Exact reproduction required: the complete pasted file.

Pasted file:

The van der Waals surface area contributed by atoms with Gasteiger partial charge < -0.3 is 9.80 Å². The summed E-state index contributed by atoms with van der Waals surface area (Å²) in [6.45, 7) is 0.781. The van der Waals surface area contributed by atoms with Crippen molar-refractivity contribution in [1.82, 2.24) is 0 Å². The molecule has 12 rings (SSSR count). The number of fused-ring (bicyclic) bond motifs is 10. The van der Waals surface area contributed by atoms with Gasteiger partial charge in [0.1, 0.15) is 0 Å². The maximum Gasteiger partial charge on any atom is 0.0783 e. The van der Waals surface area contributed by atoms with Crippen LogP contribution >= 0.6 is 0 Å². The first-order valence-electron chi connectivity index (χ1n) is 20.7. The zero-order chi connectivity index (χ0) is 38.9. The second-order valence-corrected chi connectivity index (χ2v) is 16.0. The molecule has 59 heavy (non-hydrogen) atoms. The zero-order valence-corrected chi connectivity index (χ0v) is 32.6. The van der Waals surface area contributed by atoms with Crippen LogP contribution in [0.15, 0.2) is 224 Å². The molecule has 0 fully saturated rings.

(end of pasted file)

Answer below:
The van der Waals surface area contributed by atoms with Gasteiger partial charge < -0.3 is 9.80 Å². The summed E-state index contributed by atoms with van der Waals surface area (Å²) in [6.45, 7) is 0.781. The van der Waals surface area contributed by atoms with Crippen molar-refractivity contribution in [1.82, 2.24) is 0 Å². The molecule has 12 rings (SSSR count). The number of fused-ring (bicyclic) bond motifs is 10. The van der Waals surface area contributed by atoms with Gasteiger partial charge in [0.1, 0.15) is 0 Å². The maximum Gasteiger partial charge on any atom is 0.0783 e. The van der Waals surface area contributed by atoms with Crippen LogP contribution >= 0.6 is 0 Å². The first-order valence-electron chi connectivity index (χ1n) is 20.7. The zero-order chi connectivity index (χ0) is 38.9. The second-order valence-corrected chi connectivity index (χ2v) is 16.0. The molecule has 59 heavy (non-hydrogen) atoms. The zero-order valence-corrected chi connectivity index (χ0v) is 32.6. The van der Waals surface area contributed by atoms with Crippen LogP contribution in [0.15, 0.2) is 224 Å². The molecule has 0 fully saturated rings.